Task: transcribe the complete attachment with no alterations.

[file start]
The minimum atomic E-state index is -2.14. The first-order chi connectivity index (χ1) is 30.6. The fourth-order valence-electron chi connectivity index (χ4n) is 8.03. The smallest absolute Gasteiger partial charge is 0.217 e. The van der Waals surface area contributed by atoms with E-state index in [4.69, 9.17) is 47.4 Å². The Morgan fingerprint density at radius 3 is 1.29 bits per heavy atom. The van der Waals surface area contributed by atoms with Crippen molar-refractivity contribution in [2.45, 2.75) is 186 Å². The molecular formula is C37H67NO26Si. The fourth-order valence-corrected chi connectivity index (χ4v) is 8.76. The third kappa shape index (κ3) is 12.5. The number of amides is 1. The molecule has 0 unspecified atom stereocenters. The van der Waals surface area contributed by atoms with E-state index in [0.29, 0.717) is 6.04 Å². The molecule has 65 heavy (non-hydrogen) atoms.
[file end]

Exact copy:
The minimum atomic E-state index is -2.14. The first-order chi connectivity index (χ1) is 30.6. The fourth-order valence-electron chi connectivity index (χ4n) is 8.03. The smallest absolute Gasteiger partial charge is 0.217 e. The van der Waals surface area contributed by atoms with E-state index in [4.69, 9.17) is 47.4 Å². The Morgan fingerprint density at radius 3 is 1.29 bits per heavy atom. The van der Waals surface area contributed by atoms with Crippen molar-refractivity contribution in [2.45, 2.75) is 186 Å². The molecular formula is C37H67NO26Si. The fourth-order valence-corrected chi connectivity index (χ4v) is 8.76. The third kappa shape index (κ3) is 12.5. The number of amides is 1. The molecule has 0 unspecified atom stereocenters. The van der Waals surface area contributed by atoms with E-state index in [0.29, 0.717) is 6.04 Å². The molecule has 65 heavy (non-hydrogen) atoms.